Five hundred of our able-bodied men had been taken from us by the call of the Government, and went to fight the battles of their country. There are women and children sitting here to-day, whose husbands, sons and fathers went on that campaign to prove to our Government that we were loyal, who became widows and orphans in consequence of that requisition.

. . . We were accused of disloyalty, alienation, and apostacy [sic] from the Constitution of our country. We were accused of being secessionists. I am, so help me God, and ever expect to be a secessionist from their wickedness, unrighteousness, dishonesty and unhallowed principles in a religious point of view; but am I or this people secessionists with regard to the glorious Constitution of our country? No. Were we secessionists when we so promptly responded to the call of the General Government, when we were houseless and friendless on the wild prairies of Pottawattamie? I think not. We there told the brethren to enlist, and they obeyed without a murmur. . . .

. . . I knew then as well as I do now that the Government would call for a battalion of men out of that part of Israel, to test our loyalty to the Government. . . .

. . . Have we not shown to the world that we love the Constitution of our country and its institutions better than do those who have been and are now distracting the nation? You cannot find a community, placed under the circumstances that we were, that would have done as we did on the occasion of furnishing the Mormon Battalion, after our leading men had been slain and we had been compelled to leave our farms, gardens, homes and firesides, while, at the same time, the general Government was called upon in vain to put a stop to such a series of abuses against an innocent people. . . .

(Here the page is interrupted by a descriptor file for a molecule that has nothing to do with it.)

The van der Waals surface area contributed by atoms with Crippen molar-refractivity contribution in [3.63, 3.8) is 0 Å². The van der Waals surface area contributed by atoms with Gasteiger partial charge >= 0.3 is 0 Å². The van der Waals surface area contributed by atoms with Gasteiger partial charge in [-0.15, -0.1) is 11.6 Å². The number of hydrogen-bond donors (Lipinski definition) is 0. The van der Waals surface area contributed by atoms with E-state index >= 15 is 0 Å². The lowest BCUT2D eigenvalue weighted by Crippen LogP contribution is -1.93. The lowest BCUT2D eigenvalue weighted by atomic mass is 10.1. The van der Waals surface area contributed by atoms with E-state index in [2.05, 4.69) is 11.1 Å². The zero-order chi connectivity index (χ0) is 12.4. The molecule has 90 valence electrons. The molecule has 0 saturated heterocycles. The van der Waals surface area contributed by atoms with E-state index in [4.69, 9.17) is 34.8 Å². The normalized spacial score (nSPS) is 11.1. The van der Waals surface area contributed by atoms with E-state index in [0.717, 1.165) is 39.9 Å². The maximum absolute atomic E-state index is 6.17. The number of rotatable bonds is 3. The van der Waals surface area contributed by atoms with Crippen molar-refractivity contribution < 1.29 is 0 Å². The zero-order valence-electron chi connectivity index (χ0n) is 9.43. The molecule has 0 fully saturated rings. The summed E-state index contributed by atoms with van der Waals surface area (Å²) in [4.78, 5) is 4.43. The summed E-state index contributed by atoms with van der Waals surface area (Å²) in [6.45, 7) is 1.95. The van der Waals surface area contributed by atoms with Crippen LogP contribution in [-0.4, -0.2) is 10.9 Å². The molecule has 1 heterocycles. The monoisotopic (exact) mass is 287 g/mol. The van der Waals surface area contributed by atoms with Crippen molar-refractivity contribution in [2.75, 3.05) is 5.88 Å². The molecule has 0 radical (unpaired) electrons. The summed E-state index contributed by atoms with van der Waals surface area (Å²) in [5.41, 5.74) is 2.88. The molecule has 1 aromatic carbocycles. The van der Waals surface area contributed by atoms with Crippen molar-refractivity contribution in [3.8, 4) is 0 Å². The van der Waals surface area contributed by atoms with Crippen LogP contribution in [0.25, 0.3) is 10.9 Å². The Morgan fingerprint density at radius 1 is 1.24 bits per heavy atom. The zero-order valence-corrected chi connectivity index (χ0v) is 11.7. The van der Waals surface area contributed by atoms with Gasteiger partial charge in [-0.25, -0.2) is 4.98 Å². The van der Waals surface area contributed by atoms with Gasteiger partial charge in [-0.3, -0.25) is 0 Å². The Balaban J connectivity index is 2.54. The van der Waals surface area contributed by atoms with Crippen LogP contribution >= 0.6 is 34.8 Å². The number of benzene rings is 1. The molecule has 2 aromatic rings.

After all this, to prove our loyalty to the Constitution and not to their infernal meanness, we went to fight the battles of a free country to give it power and influence, and to extend our happy institutions in others parts of this widely extended republic. In this way we have proved our loyalty. We have done everything that has been required of us. Can there anything reasonable and constitutional be asked that we would not perform? No. . . .

. . . The outside pressure now is that this people, called the Latter-day Saints, are secessionists in their feelings, and alien to the Constitution and institutions of our country. This is entirely false. There is not another people upon the face of the earth that could have borne what we have, and still remain as loyal to our brethren as we have been and are. They might be displeased with some of the acts of the administrators of the law, but not with the Constitutional laws and institutions of the Government.

( Source: Journal of Discourses 10:105-08 )